Why NHSNet can never be good
In 1991, I lived with my grandmother in Bahrain. The room she gave me was originally my uncle’s, which meant I had access to all his books. This is a true education.
One book I read was about the Fifth Generation effort in Japan. Written in the 80’s, it described the Japanese government’s efforts to catch up and overtake the USA in IT. The book spoke of billions f dollars and hundreds of bright minds, all devoted to this giant governmental vision.
I was gripped.
All through the 90’s, I followed the Japanese computer industry for signs of their inevitable success. Nothing materialised. The billions spent have done nothing to change the nation’s fortunes. Indeed Japan’s gap widened as it was late to catch on to the internet revolution.
It is remembering this that I think of NHSNet.
What is NHSNet?
NHSNet is network designed with the NHS in mind. Its guiding principles were clinicians’ needs for a system to cut through the paperwork of healthcare. This system would be fast, delivering lab results instantly to the doctor that ordered them. It would be secure, insuring the confidentiality of clinical information. And it would provide timely trusted information that doctors would use to make clinical decisions.
What went wrong?
From the start, there were problems. This led to several rounds of delays and extensions. Now, several years on, the governments targets of having all GP’s on the system have still not been met. Let’s start with the governments’ plan. It was, august. A bold vision ideal for a politician’s speech. Consider X400, the standard proposed for transferring messages such as lab results. The requirements were so large and complex, that to date, only one manufacturer has implemented them – Microsoft.
Furthermore the standards set out were only really accepted in the UK. The market available is thus immediately limited and unattractive in size considering the investment required.
Contrast this with Health Level 7 (HL7). This is an international set of standards for medical software. As you can guess by the name, there are 7 levels of compliance. From the outset, it thus provided software developers with a gentler slope to climb, rather than the all-or-nothing mentality of NHSNet. In addition, this is an open international body. Developers that stick to it know that their market is worldwide. It is with this understanding that so many solutions have been developed and deployed worldwide.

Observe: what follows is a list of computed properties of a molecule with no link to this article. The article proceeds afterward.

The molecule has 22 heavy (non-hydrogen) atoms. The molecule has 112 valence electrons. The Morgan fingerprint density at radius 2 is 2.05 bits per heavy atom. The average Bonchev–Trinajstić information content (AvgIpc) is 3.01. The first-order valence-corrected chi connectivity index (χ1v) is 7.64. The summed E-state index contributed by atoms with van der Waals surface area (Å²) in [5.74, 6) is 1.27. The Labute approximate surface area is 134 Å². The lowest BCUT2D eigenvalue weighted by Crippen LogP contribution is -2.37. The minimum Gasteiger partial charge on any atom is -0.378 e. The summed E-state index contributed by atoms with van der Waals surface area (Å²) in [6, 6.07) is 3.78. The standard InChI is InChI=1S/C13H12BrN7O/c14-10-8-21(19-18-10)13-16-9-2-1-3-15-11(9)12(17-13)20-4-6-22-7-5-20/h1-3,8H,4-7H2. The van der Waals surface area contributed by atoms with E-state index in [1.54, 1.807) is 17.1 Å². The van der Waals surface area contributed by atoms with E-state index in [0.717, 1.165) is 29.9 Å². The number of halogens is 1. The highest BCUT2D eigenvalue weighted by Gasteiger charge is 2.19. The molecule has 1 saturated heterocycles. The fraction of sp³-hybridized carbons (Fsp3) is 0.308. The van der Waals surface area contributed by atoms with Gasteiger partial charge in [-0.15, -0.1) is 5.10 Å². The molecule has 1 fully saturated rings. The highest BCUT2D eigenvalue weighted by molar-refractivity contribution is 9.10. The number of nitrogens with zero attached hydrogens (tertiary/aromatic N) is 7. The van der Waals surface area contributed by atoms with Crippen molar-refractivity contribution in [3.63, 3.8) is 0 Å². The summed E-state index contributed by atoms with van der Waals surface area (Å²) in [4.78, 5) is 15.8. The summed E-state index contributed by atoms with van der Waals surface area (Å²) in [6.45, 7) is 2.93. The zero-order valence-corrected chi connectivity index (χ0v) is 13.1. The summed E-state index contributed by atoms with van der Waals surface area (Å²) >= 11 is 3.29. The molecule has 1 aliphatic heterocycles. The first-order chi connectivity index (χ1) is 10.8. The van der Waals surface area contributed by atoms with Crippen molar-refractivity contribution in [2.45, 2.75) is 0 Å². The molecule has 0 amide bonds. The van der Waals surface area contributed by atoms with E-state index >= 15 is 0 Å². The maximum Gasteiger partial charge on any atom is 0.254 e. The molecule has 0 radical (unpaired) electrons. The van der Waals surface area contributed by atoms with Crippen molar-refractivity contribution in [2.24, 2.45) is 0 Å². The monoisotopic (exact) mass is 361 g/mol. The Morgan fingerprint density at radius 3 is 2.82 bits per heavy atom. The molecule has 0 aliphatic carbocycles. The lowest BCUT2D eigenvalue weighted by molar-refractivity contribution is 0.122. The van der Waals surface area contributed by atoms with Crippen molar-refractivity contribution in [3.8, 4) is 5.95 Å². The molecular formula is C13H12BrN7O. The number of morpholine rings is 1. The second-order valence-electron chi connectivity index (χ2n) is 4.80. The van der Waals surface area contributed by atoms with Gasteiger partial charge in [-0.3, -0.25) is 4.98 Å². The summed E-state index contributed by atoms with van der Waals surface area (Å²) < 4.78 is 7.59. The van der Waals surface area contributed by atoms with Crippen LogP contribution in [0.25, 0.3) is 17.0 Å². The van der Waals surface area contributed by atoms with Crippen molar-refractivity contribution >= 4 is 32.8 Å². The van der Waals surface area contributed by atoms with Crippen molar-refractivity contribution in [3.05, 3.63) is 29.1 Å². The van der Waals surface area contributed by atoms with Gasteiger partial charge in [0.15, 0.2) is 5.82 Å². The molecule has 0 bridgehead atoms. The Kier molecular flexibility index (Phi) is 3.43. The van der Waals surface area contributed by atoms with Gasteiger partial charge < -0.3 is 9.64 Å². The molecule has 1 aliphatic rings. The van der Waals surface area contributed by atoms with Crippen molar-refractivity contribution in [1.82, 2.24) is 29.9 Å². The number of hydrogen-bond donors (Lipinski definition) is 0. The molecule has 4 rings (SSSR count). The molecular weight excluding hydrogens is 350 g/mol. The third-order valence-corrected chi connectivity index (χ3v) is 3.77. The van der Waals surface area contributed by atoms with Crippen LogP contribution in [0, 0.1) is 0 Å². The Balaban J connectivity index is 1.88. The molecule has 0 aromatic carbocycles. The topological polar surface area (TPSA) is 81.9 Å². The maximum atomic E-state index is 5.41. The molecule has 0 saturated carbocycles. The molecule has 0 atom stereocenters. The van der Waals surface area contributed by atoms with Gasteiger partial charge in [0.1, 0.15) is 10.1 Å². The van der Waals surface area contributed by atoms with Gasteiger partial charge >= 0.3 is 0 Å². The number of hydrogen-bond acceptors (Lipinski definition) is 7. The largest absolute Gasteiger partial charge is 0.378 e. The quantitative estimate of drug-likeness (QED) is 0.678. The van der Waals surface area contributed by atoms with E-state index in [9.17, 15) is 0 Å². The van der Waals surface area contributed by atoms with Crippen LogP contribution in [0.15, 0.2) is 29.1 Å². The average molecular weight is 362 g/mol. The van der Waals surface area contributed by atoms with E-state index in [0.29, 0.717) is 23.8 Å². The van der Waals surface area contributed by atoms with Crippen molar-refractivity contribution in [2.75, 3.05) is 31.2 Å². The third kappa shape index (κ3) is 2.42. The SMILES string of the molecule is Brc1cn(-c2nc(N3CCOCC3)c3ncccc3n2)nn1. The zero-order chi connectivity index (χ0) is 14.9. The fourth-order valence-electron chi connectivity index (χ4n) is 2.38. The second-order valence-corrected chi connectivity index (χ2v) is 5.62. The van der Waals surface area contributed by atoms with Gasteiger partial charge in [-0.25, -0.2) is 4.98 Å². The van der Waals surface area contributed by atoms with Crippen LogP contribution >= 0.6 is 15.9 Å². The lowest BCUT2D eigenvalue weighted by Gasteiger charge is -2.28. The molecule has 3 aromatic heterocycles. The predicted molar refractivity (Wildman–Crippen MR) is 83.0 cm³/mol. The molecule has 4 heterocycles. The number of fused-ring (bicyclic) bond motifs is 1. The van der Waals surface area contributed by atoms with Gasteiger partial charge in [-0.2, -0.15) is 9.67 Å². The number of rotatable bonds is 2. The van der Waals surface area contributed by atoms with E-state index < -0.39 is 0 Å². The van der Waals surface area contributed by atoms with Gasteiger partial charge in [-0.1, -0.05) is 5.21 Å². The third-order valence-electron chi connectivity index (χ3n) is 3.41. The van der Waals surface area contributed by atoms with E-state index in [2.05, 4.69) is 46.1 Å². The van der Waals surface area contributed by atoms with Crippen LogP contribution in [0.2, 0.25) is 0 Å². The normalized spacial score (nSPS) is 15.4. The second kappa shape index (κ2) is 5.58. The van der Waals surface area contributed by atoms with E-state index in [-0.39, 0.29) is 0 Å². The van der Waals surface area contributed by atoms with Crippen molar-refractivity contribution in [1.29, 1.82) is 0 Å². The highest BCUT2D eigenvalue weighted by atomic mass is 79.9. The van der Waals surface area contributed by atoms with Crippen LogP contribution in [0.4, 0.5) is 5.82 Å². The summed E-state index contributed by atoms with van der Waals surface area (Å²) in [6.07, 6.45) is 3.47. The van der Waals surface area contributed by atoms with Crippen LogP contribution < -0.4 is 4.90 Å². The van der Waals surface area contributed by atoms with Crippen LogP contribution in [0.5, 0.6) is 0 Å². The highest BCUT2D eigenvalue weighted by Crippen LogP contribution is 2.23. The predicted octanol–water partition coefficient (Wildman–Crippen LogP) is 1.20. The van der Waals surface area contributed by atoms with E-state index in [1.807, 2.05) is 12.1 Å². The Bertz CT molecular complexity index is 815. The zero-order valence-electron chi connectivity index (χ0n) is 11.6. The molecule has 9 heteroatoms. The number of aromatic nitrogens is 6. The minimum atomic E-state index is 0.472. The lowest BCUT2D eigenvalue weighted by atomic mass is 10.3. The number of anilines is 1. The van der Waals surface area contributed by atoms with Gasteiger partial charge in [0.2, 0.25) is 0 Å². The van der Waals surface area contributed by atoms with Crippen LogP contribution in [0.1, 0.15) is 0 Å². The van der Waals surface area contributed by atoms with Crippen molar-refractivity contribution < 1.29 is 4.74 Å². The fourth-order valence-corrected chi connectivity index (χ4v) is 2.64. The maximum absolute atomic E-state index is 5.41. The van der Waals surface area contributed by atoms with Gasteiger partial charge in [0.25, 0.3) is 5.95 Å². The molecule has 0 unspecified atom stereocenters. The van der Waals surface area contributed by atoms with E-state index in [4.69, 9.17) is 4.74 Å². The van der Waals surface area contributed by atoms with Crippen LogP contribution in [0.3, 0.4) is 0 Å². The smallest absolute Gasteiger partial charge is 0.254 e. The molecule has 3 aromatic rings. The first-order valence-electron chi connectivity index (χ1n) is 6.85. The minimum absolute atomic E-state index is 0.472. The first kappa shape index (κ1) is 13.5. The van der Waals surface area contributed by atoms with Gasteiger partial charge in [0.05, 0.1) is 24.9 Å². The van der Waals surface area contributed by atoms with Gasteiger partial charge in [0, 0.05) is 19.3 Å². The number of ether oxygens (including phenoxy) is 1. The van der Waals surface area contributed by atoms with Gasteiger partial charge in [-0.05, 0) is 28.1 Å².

Secondly, this effort has created monopolies. The knowledge that X400 compliance will be forced upon them has caused most health authorities to switch to one provider – Microsoft. Furthermore all spending on IT solutions other than NHSNet’s has been frozen. Innovators in the UK cannot find a market at home for their products without the government’s blessing.
By contrast in the US, the kinds of solutions that NHSNet was meant to provide are being met by several small innovative companies. With time, the more successful will acquire the less successful, or consolidate with bigger companies. HL7 compliance means their software may work with others’ without a monopoly arising.
Thirdly, the funding priorities were wrong. GP’s must invest thousands of pounds to ensure their surgeries are compliant, and wait several years before they can see the investment recouped in savings. Understandably, health care trusts have seen the scheme as a burden rather than an opportunity, and have only taken it up due to legal requirements.
More controversial is whether or not there will be any saving at all. There are some areas where large cost savings can be made quickly, and with a low initial investment. Further, the investments must be made in the right sequence, to affect the limiting steps in order of importance. Rather than identifying and targeting these, NHSNet’s creators pursued complete compliance with the grand vision from the start.
It’s the government , stupid
The main problem behind all this is that big government efforts do not work. It’s not about the Conservative or the Labour government. It’s about government. So this time round, I shall not wait eagerly for big results to flow from big efforts. I know they never will.
Published April 2001 as editorial in the newsletter
of the British Medical Informatics Society